Islamabad, November 4: Constitutional supremacy, electoral reforms to ensure inclusiveness, rule of law, emphasis on public service delivery, leadership development, accountability and ownership, awareness of citizenship, participatory governance based on the realities of Pakistan’s socio-political culture instead of adopting Western models and the optimal use of technology to create effective systems of governance at all levels of the state were the key ideas put forward and widely discussed by leading policy practitioners and academics at a seminar jointly organized by the Institute of Policy Studies (IPS) and Islamabad Policy Research Institute (IPRI).
The session titled “Political System and Governance in Pakistan” was part of the “Grand National Dialogue” recently initiated by IPRI, aimed at gathering contributions and insights from scholars, scholars and practitioners on a host of national issues. , with the aim of converting them into concrete recommendations for policy makers.
Chaired by IPS President Khalid Rahman and co-organized by Brig(r) Raashid Wali Janjua, Research Director at IPRI and Ambassador(r) Syed Abrar Hussain, IPS Vice President, the seminar was addressed by Syed Abu Ahmad Akif (SI), Former Federal Secretary, Dr Syed Tahir Hijazi, Former Governance Member, Planning Commission of Pakistan, Dr Noreen Saher, Associate Professor/Chair, Department of Anthropology, International Islamic University, Islamabad (IIUI), Muhammad Arshad, CEO, Sehat Sahulat Program, Ministry of National Health Services, Regulations and Coordination, Government of Pakistan, and Jawad Akhtar Khokhar, Advisor, Maritime Affairs, Planning Commission of Pakistan. Naufil Shahrukh, GM Operation of IPS, moderated the session.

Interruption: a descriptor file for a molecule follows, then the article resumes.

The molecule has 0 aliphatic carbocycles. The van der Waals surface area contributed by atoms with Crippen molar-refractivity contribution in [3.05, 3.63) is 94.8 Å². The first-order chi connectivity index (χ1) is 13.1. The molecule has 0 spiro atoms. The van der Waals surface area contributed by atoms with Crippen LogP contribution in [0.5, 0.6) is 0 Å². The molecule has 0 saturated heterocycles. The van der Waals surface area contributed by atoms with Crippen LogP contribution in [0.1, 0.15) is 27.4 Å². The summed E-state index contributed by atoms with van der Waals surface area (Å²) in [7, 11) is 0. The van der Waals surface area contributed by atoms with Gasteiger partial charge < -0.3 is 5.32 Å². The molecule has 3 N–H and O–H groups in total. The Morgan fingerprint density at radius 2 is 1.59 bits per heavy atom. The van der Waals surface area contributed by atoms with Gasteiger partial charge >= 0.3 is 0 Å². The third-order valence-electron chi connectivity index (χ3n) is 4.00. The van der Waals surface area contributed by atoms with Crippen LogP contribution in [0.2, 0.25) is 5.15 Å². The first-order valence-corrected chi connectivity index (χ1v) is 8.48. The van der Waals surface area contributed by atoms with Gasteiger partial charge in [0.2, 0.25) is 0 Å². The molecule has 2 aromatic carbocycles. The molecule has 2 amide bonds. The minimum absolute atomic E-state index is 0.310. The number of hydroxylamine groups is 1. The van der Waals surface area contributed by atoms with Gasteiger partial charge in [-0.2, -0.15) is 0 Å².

Initiating the discussion, Akif posed a series of questions highlighting several internal and external contributing factors leading to the governance deficit in Pakistan. He pointed to economic mismanagement, political disorder, deterioration of public services, civil-military relations, internal conflicts, lawlessness, extremism, militancy, intolerance, rising debts, external forces and geopolitical circumstances as some of the reasons for the deplorable situation in the country.
He emphasized the need to change the mindset to a productive and constructive one, emphasizing that no problem can be solved by the same thought that generated it in the first place.
Arshad supported Akif’s ideas, saying that all was not bad in the country and that several successes can be seen during his seventy-five-year journey. The development of nuclear weapons and success against the war on terrorism are a few examples, but the country has also seen commendable progress in other areas and national capacity to use ICTs for governance and public service delivery. is at par. with developed nations.